Other Minds by Eliane Boey

Other Minds by Eliane Boey HORROR BOOK REVIEW .png

Other Minds by Eliane Boey

Publisher: ‎ Dark Matter INK (September 5, 2023)

Language: ‎ English


ISBN: 978-1-958598-19-1

A Horror Book Review by Ryan Tan

As dark and rich as a bowl of lor mee, Other Minds is a delightful debut that leaves me hungry for more.

Other Minds is a collection of two novellas by Eliane Boey. The first, Signal\Tracer, takes place in a future where most people live in a virtual simulation, eschewing the real world which has crumbled due to negligence. The protagonist, Xi, is an agent of the governing Administration, tasked with ensuring the success of the upcoming Renewal, an election-like process where people “renew” their loyalty to the Administration in exchange for real life benefits. The second novella, Carrier, takes place nearly fifty years after the first. While Signal\Tracer alternates between life within the simulation and life on the Outside, Carrier shifts between timelines. In the fictive present, the protagonist, Ming Wen, participates in a trial voyage of a spaceship she designed, called the RS Infinite Dream. In the fictive past, she is on trial for the rupture of another vessel she designed, called the SS Solar Endeavour. At first, the past and the present are described in different chapters, segregating the one from the other. Increasingly, however, images from Ming Wen’s past bleed into the present, blurring the line between imagination and reality.

I find it surprising that Carrier takes place after Signal\Tracer. The former centres around space travel, which seems less futuristic than technology that allows you to live in a virtual simulation. Nonetheless, both have escapism as their goal. The spaceships in Carrier physically remove their passengers from Earth, while the simulation in Signal\Tracer creates an entirely new world, putting mental distance between the user and real life. In terms of chronological order, either form of technology could come first. If space travel preceded simulations, one likely version of events is that humanity failed to find other planets to live on, forcing us to abuse simulations like drugs, in order to escape the mess we created. On the other hand, if simulations preceded space travel, one possibility is that simulations fell short of humanity’s needs, perhaps because we no longer felt that a purely mental escape was adequate. Consequently, space travel replaced simulations as the preferred mode of escape. Of course, a similar explanation could apply to the scenario where space travel precedes simulations. Either way, humanity’s definition of escape is not fixed, but fluctuating, suggesting that if there were a third novella set after the events of Carrier, it would feature a form of technology that provides mental, rather than physical, escape, akin to the simulation in Signal\Tracer.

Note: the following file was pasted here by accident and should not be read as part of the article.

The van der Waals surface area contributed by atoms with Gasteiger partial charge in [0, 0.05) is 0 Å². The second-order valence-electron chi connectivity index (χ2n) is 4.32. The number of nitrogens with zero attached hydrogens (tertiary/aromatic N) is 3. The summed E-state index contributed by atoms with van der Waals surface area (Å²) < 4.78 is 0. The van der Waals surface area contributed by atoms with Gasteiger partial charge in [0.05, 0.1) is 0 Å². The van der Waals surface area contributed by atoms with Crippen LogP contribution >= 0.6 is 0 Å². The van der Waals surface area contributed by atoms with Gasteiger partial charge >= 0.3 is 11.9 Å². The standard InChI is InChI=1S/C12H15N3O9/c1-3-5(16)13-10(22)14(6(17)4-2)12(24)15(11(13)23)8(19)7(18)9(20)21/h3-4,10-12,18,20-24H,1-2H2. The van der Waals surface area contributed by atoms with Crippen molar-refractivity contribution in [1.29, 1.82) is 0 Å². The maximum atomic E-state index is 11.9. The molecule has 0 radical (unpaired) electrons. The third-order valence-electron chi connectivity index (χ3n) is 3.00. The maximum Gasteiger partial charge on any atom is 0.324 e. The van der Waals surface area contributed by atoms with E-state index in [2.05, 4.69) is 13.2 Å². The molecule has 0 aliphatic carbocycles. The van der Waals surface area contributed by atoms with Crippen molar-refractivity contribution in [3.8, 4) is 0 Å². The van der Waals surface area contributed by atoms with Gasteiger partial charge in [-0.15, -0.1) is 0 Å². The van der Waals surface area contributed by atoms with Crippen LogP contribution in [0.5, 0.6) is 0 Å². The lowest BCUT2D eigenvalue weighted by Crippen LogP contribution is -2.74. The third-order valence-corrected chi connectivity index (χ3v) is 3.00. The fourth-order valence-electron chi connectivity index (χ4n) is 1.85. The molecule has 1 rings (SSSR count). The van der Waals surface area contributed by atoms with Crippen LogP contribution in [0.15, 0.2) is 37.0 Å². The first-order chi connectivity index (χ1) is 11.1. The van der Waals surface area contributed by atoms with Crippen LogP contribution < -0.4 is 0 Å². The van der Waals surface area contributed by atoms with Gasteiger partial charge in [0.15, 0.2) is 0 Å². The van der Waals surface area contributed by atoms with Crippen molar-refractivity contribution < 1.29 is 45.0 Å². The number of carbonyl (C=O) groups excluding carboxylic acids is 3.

I love how the characters in Signal\Tracer have single-word names while those in Carrier have two-word names. Compared to names like Ming Wen, Jia Jun, and Kun Chun, single-word names like Xi, Wei, and Roy seem abbreviated, as if names in Signal\Tracer are less useful as a marker of identity than those in Carrier. One reason for this is that users of the simulation have an avatar that they can customise as much as they like, allowing them to express their individuality without relying on names. In this sense, the return to “full”, unabbreviated names suggests the decline of simulations, recreating the need for names to distinguish one character from another. I also find it highly suggestive that the names of characters in Carrier are twice as long as those in Signal\Tracer, as if the Carrier characters are twice as human. And indeed, the protagonist of Signal\Tracer divides her time between the simulation and real life, splitting herself into two personas, each of which is half of her full, unseparated self. Ironically, creating an online persona halves, rather than doubles, who you are as a person. Perhaps this loss of identity foreshadows the failure of simulations in Carrier.

As dark and rich as a bowl of lor mee, Other Minds is a delightful debut that leaves me hungry for more.

Other Minds by Eliane Boey


“Ernest Cline meets William Gibson.” -Edward Ashton, author of Mickey7

OTHER MINDS is a collection of two bold new novellas from Chinese Singaporean speculative fiction author, Eliane Boey.

CARRIER (22,000 words)

Ten years after her flagship project (the deep space hauler, Solar Endeavour) split in half while in orbit, aerospace designer Ming Wen is back, test-flying her new intelligent luxury orbiter, the Infinite Dream. The Dream is her chance at redemption, but also a chance at reconciliation with her estranged twenty-year-old daughter, Cora, who has joined the crew on the voyage. The launch is successful, but the mission might be doomed from the start. An uncanny presence has stowed away aboard the ship and now haunts Ming Wen. But on the Infinite Dream, there is no escape.

SIGNAL\TRACER (38,000 words)

A near-future cyberpunk story set in the digital world of Lion City, ruled by the Administration, for which two agents, Xi and Wei, must regulate an immersive mirror of their decaying Eastern city. That is, until Xi finds avatars controlled by dead users. The more she digs, the more questions are raised about her identity, the system, and her friendship with Wei.

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